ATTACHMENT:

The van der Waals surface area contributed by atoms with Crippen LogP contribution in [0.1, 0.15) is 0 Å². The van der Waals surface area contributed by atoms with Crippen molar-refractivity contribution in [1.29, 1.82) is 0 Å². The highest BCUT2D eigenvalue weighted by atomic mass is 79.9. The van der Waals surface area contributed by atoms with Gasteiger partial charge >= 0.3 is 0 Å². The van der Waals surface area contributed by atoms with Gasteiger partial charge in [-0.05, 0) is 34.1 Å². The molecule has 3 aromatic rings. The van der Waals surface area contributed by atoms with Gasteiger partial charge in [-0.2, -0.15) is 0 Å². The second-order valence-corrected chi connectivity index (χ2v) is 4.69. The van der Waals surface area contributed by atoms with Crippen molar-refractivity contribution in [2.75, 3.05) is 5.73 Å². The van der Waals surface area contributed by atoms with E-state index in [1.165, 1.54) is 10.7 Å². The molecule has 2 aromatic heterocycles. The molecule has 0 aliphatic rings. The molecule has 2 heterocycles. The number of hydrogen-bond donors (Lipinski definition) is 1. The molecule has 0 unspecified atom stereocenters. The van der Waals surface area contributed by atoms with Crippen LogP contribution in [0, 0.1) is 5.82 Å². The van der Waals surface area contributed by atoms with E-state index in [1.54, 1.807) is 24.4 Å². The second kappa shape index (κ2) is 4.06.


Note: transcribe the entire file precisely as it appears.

The van der Waals surface area contributed by atoms with Crippen LogP contribution in [0.1, 0.15) is 0 Å². The van der Waals surface area contributed by atoms with Crippen molar-refractivity contribution in [1.29, 1.82) is 0 Å². The highest BCUT2D eigenvalue weighted by atomic mass is 79.9. The van der Waals surface area contributed by atoms with Gasteiger partial charge >= 0.3 is 0 Å². The van der Waals surface area contributed by atoms with Gasteiger partial charge in [-0.05, 0) is 34.1 Å². The molecule has 3 aromatic rings. The van der Waals surface area contributed by atoms with Gasteiger partial charge in [-0.2, -0.15) is 0 Å². The second-order valence-corrected chi connectivity index (χ2v) is 4.69. The van der Waals surface area contributed by atoms with Crippen molar-refractivity contribution in [2.75, 3.05) is 5.73 Å². The van der Waals surface area contributed by atoms with E-state index in [1.165, 1.54) is 10.7 Å². The molecule has 2 aromatic heterocycles. The molecule has 0 aliphatic rings. The molecule has 2 heterocycles. The number of hydrogen-bond donors (Lipinski definition) is 1. The molecule has 0 unspecified atom stereocenters. The van der Waals surface area contributed by atoms with Crippen LogP contribution in [0, 0.1) is 5.82 Å². The van der Waals surface area contributed by atoms with E-state index in [1.54, 1.807) is 24.4 Å². The second kappa shape index (κ2) is 4.06.